McLaughlin: Rookie IndyCar season like ‘studying at university’
Saturday 15th May, 2021 - 6:00am
Scott McLaughlin is hitting the books nightly as he looks to fast-track his development in the IndyCar Series.
The 27-year-old is in the midst of his biggest challenge to date, contesting his first full season of the single-seater series.
McLaughlin made the move State-side to take a seat at Team Penske after three straight title wins in the Supercars Championship.
Speaking with Speedcafe.com, McLaughlin said he’s spending a ton of time watching footage of his stable-mates Simon Pagenaud, Josef Newgarden, and Will Power.
“It’s kind of like studying at university,” said McLaughlin.
“Every night I’m looking at footage of races to come and even little things like race starts. Just getting an idea of what the boys did previously – Simon, Josef, and Will – what gear did they start in? How did they warm up their tyres and brakes? Those sorts of things.
“It annoys [wife] Karly a bit. I’m always on my laptop or my tablet just looking at footage. I said to them [Team Penske] when they brought me across, ‘You know, if you ever give me the chance, I’m going to live and breathe it and make it worthwhile’ and that’s certainly what I’m doing.”
The start of the 2021 season saw McLaughlin race on three different circuit configurations; a street circuit, road course, and oval.
A five-week run started with Team Penske’s pre-season test at Barber Motorsports Park followed by the all-in open test at Indianapolis Motor Speedway.
The first round took place on the streets of St Petersburg before heading back to Barber Motorsports Park and then onto Texas Motor Speedway.
The Kiwi said that’s been a challenge in itself.
“There’s a lot of information,” said McLaughlin.
“I had a test day at Barber [Motorsports Park] and then it was basically, ‘Forget about that for a second, we’re going to go testing at Indianapolis’.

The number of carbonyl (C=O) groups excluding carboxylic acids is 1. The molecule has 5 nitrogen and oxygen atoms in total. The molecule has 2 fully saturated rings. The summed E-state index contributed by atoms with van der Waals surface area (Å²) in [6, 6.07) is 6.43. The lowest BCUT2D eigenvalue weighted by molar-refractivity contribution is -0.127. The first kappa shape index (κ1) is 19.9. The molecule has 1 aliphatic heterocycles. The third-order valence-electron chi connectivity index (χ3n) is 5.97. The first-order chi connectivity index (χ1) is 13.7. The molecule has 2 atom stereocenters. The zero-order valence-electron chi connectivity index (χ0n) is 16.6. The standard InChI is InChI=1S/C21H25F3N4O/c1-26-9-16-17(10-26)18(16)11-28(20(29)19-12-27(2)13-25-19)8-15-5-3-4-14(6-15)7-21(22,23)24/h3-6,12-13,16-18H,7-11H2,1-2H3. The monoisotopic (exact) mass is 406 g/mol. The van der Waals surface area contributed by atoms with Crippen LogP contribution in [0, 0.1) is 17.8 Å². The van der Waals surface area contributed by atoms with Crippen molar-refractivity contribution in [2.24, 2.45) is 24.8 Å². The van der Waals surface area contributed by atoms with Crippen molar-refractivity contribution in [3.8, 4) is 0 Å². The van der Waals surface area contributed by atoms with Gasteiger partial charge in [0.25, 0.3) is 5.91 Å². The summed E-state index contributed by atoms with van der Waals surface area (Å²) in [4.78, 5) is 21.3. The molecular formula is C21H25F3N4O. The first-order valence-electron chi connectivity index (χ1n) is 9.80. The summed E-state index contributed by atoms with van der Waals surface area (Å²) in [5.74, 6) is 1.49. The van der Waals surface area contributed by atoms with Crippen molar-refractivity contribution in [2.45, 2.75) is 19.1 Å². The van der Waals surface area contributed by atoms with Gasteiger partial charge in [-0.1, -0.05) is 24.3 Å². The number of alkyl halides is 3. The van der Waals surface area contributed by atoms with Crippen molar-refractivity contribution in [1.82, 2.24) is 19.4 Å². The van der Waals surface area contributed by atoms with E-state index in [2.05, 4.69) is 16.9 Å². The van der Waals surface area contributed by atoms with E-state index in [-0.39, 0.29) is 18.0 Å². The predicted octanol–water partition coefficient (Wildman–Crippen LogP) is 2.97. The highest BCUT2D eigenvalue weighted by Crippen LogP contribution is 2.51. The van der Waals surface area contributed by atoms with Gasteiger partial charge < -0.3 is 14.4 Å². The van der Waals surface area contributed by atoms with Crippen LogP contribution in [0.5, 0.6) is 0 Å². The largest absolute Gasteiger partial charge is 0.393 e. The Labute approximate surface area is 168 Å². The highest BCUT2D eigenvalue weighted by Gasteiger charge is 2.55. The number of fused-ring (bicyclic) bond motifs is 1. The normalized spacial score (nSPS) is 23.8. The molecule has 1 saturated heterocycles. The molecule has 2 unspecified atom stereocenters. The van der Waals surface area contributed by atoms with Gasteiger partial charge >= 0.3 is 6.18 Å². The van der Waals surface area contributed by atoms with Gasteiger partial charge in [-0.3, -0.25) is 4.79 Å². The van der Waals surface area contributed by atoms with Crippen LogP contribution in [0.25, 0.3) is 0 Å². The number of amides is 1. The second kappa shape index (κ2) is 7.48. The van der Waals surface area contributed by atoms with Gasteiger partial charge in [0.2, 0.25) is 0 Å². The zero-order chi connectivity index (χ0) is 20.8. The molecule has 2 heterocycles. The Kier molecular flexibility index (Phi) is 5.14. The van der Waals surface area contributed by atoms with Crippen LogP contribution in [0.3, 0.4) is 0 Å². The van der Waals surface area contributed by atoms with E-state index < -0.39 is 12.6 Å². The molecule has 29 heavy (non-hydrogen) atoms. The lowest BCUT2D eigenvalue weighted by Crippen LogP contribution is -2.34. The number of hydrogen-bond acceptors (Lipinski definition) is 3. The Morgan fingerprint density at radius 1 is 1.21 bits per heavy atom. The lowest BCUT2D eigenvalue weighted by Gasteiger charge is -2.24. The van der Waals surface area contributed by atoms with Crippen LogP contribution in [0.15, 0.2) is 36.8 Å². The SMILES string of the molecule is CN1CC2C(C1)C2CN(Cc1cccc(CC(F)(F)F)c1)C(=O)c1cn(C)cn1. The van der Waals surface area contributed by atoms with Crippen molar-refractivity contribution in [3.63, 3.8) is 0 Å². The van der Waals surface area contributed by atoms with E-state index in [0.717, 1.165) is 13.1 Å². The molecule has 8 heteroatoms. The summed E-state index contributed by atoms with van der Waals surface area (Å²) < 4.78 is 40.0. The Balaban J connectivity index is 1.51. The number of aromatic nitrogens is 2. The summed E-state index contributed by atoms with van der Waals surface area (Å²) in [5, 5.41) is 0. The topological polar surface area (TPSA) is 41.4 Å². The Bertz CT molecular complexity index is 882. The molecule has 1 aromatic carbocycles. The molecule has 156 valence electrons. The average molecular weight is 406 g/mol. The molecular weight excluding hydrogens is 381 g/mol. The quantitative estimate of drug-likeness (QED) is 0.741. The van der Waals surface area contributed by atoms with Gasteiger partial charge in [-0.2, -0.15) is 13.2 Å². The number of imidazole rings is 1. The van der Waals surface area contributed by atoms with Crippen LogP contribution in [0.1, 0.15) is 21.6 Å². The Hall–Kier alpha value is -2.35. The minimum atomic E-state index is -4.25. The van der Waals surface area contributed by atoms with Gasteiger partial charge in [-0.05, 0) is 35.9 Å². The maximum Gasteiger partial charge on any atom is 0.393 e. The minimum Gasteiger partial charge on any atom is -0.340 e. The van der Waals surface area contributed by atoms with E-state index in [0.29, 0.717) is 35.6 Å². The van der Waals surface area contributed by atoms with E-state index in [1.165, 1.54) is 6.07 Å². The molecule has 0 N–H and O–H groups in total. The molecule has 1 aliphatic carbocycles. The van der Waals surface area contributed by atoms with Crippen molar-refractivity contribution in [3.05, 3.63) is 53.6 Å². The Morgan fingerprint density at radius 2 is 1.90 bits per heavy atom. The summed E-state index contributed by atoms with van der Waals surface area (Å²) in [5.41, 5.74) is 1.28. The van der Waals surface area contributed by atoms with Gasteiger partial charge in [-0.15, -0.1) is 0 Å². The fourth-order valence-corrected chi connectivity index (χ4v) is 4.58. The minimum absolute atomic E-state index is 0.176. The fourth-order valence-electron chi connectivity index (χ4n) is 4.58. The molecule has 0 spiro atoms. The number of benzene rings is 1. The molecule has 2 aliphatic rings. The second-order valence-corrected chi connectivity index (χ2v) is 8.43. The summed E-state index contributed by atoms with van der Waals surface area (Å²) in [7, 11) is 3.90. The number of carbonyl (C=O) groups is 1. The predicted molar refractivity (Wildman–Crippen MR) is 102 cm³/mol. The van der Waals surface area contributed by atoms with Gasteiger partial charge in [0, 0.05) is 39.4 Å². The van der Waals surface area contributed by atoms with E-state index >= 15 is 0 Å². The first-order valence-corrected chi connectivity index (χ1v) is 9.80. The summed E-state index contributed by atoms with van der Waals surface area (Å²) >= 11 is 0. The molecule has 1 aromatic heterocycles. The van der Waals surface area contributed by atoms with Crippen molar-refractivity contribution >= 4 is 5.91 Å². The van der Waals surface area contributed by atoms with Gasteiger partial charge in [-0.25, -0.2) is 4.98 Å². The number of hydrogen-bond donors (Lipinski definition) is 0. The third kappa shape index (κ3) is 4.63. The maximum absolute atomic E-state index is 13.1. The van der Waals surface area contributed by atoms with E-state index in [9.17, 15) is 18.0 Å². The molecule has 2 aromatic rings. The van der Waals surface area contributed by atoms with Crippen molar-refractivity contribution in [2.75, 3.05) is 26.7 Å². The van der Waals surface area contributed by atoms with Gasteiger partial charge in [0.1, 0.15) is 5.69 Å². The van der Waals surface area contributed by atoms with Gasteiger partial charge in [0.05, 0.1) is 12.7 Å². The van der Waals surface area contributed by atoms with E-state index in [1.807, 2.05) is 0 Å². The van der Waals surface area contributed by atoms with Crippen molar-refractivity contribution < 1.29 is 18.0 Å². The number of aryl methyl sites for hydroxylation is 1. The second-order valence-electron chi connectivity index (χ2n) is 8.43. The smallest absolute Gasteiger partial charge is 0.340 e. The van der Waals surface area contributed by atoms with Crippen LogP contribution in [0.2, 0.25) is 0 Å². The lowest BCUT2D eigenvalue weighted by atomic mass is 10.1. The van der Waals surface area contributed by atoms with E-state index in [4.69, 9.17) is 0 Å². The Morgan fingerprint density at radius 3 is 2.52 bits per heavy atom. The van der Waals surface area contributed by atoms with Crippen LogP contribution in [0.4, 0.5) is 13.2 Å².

“Obviously had the two races on the road course and street course and then it was time to focus on an oval and effectively the Indy 500 and the month of May.
“It’s a good thing to be flexible and be able to control your focus and move from one subject to the next.
“For sure, you cram a lot of information in, but it’s about how you process it. That’s what I’m trying to do as quickly as I can.”
That study has already paid dividends for McLaughlin, who claimed a breakthrough second place finish in his first oval race in Texas.
He finished runner-up to countryman Scott Dixon, and after four races lies eighth in the series.
“I was pretty chilled about the whole thing,” McLaughlin said of the second place finish.
“At the end of the day, I’m rolling in with the best team and know that the equipment is right up to scratch and that they’re not going to put me on any bad scenarios in terms of car set-up or being too aggressive with aero balance or something like that where it hooks you around.
“You’ve got to trust what’s underneath you and then it’s about me studying and getting the job done. I’ve studied hundreds of hours of footage over the last six months especially. Indy 500 footage and footage from my test at Indy and footage from my test at Texas.
“You get an idea there’s a lot to understand, a lot to watch that you can’t see on TV. You feel it, that’s when you know you can see it a bit more. You can see the air almost, the way that the car is reacting behind another car.
“I was so thankful to have those test days. I tested twice at Texas and felt really good about things.”
McLaughlin said he’s really relished the full-on start to 2021 and is everything he expected.
The forthcoming two weeks will be his biggest yet, with the IndyCar Series racing on the road course configured Indianapolis Motor Speedway.
He’ll then go head-first into practice for the Indianapolis 500 with six straight days of practice and qualifying before the 105th running of the famed race on the final weekend of May.
“I’ve loved it,” said McLaughlin.
“Seeing the guys racing in Australia, I was getting over watching motorsport. I just wanted to do it myself. Honestly, it was a long period between St Pete in October and the first round at Barber. I was itching.
“Leigh Diffey, for instance, he told me once it gets started, it’s a rollercoaster. You’ve always got stuff on. I’ve got a week off and then another three weeks away from home and I’ll stay at the track at Indy and get ready for the 500. Then I’ll have a week at home after the 500 and then another three weeks away.
“It’s awesome though. This is why I came to America. Because I wanted to race every weekend. I wanted to experience what it’s like here and I’m really enjoying it.”